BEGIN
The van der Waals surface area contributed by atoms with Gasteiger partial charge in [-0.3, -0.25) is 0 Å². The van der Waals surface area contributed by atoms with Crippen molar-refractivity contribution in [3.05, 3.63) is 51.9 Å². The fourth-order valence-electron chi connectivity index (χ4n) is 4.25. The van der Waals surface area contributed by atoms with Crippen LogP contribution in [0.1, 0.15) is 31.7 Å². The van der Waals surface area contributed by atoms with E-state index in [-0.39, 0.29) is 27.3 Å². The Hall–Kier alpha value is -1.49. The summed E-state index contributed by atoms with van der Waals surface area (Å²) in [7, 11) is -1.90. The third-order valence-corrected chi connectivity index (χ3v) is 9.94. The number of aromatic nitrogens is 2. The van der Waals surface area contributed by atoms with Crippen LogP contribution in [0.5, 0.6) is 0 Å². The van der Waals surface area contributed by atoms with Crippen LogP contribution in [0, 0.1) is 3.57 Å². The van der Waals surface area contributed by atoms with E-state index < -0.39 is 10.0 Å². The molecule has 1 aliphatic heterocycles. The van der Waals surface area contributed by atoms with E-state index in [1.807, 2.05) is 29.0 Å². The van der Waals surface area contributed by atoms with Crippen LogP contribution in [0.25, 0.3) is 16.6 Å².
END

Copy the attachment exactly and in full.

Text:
The van der Waals surface area contributed by atoms with Gasteiger partial charge in [-0.3, -0.25) is 0 Å². The van der Waals surface area contributed by atoms with Crippen molar-refractivity contribution in [3.05, 3.63) is 51.9 Å². The fourth-order valence-electron chi connectivity index (χ4n) is 4.25. The van der Waals surface area contributed by atoms with Crippen LogP contribution in [0.1, 0.15) is 31.7 Å². The van der Waals surface area contributed by atoms with E-state index in [-0.39, 0.29) is 27.3 Å². The Hall–Kier alpha value is -1.49. The summed E-state index contributed by atoms with van der Waals surface area (Å²) in [7, 11) is -1.90. The third-order valence-corrected chi connectivity index (χ3v) is 9.94. The number of aromatic nitrogens is 2. The van der Waals surface area contributed by atoms with Crippen LogP contribution in [0.5, 0.6) is 0 Å². The van der Waals surface area contributed by atoms with Crippen LogP contribution in [0, 0.1) is 3.57 Å². The van der Waals surface area contributed by atoms with E-state index < -0.39 is 10.0 Å². The molecule has 1 aliphatic heterocycles. The van der Waals surface area contributed by atoms with E-state index in [1.807, 2.05) is 29.0 Å². The van der Waals surface area contributed by atoms with Crippen LogP contribution in [0.25, 0.3) is 16.6 Å².